Charting Toronto’s housing bubble Pt. 2: Houses vs Condos

Houses haven’t always been the better investment in every neighbourhood

A few weeks ago I mapped out what has been happening to home prices in the different neighbourhoods across Toronto since 1996. Readers pointed out the major limitation of that analysis, which is that the average home price doesn’t distinguish between different types of housing, such as condos or detached homes.

Anyone reading the real estate news these days will know that detached houses are becoming a rarity in the city and prices are soaring as a result. Meanwhile, condo prices haven’t risen nearly as fast thanks to the onslaught of new construction.

So what has been happening to prices of these two very different types of housing at a neighbourhood level?

First the condos (Click around on the map for more details about price changes):

Clearly some neighbourhoods have been very good for the condo buyer. (All figures in these maps been adjusted for inflation.) Granted, not every area of the city has seen an explosion in condos. Many of those areas that have seen condo prices more than double, like Riverdale, have relatively few condo developments, especially compared to downtown. By contrast, neighbourhoods, like Rosedale, the Bridle Path and the Junction have seen some pretty lackluster gains in condo prices, but are also home to comparatively few condos. Many of those neighbourhoods also had very few condos back in 1996.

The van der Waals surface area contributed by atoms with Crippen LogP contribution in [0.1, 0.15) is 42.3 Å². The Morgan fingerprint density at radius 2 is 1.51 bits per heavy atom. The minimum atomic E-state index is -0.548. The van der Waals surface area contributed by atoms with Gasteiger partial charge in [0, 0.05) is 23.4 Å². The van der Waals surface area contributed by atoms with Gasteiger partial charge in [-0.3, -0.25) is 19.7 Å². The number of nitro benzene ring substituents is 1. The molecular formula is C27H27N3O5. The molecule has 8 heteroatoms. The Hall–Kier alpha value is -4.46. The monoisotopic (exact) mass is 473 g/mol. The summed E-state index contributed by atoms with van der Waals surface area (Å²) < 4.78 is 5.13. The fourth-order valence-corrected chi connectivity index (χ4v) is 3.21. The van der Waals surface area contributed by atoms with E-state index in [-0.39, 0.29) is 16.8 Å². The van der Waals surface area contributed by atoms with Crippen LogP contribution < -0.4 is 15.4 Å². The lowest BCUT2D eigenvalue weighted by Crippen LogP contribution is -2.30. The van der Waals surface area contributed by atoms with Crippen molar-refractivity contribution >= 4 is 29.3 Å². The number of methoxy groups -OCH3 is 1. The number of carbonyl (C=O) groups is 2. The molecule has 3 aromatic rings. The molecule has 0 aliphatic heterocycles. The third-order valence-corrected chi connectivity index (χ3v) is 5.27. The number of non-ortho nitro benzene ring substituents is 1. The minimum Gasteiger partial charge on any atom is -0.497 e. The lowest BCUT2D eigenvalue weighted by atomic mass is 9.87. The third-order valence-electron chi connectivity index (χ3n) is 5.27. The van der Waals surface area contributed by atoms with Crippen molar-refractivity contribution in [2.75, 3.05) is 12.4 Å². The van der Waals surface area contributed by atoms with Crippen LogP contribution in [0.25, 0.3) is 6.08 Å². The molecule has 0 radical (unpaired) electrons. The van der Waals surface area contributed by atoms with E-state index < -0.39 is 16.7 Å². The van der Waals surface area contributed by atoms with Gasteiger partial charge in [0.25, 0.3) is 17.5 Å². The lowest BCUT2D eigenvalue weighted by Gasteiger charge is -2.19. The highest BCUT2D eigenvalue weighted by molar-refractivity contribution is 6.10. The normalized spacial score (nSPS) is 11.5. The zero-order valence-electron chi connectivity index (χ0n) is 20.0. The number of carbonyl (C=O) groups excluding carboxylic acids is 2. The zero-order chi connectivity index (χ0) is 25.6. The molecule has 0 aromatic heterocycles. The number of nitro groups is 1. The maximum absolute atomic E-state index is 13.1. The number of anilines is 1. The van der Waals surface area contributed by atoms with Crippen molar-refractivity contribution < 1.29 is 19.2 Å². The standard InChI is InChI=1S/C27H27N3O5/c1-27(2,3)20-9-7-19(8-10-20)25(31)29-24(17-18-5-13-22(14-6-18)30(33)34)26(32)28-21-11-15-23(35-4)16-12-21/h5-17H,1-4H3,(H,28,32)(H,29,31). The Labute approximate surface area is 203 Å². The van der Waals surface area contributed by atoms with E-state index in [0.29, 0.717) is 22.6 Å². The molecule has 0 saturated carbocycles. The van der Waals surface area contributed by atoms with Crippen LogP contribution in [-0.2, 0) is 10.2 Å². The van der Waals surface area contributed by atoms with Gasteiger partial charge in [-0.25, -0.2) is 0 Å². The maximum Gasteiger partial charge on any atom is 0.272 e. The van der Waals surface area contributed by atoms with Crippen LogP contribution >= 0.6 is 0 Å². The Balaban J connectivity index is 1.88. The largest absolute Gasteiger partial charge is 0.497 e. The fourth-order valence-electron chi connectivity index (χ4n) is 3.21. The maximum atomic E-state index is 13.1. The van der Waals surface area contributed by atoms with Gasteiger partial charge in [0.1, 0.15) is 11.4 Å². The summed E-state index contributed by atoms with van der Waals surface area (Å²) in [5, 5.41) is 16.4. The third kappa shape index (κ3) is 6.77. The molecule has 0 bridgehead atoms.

Much of the recent condo boom is centred around the downtown. Neighbourhoods like C1 (which I’ve called Downtown West) has seen prices nearly double over the past 14 years, meaning downtown condos have largely been a good investment so far. Prices haven’t grown nearly as quickly in condo-heavy suburban areas like W6 in Etobicoke, which I’ve called Mimico, where prices are up just 36 per cent.  The same can be said for the condo boom along the subway line in North York, where prices have risen just 40 per cent.

Now for detached houses:

Here, the downtown-suburban divide is much clearer. Houses in the core have done much better than those in the suburbs. Houses in neighbourhoods like Cabbagetown (Downtown East on the map, or C8) Leaside (C11), the Annex and Yorkville (Yonge-St. Clair, C2) are up more than 200 per cent. Prices there have risen even faster in those areas than in more exclusive neighbourhoods like Forest Hill, Rosedale and the Bridle Path. Meanwhile, house prices have been rising much slower for neighbourhoods in north Scarborough and Etobicoke.

Maybe that’s not surprising given that some of the neighbourhoods that have seen the strongest growth are kind of trendy areas that inspire stories about bidding wars. But obviously buying a house isn’t guaranteed to be a great investment even in a city with a strong housing market, like Toronto.

Take this as an example: In 1996, the average house in Leaside went for $308,000 (or roughly $436,000 in today’s dollars). The average house in Rexdale (W10) was $178,000 (or $252,000 in 2014 dollars.) That’s a pretty big difference for someone trying to afford a house back in 1996. But, if a buyer had managed to stretch their budget enough to buy in Leaside instead of Rexdale, his home would be worth around $1.4 million today rather than $439,000 if he’d stuck with Rexdale.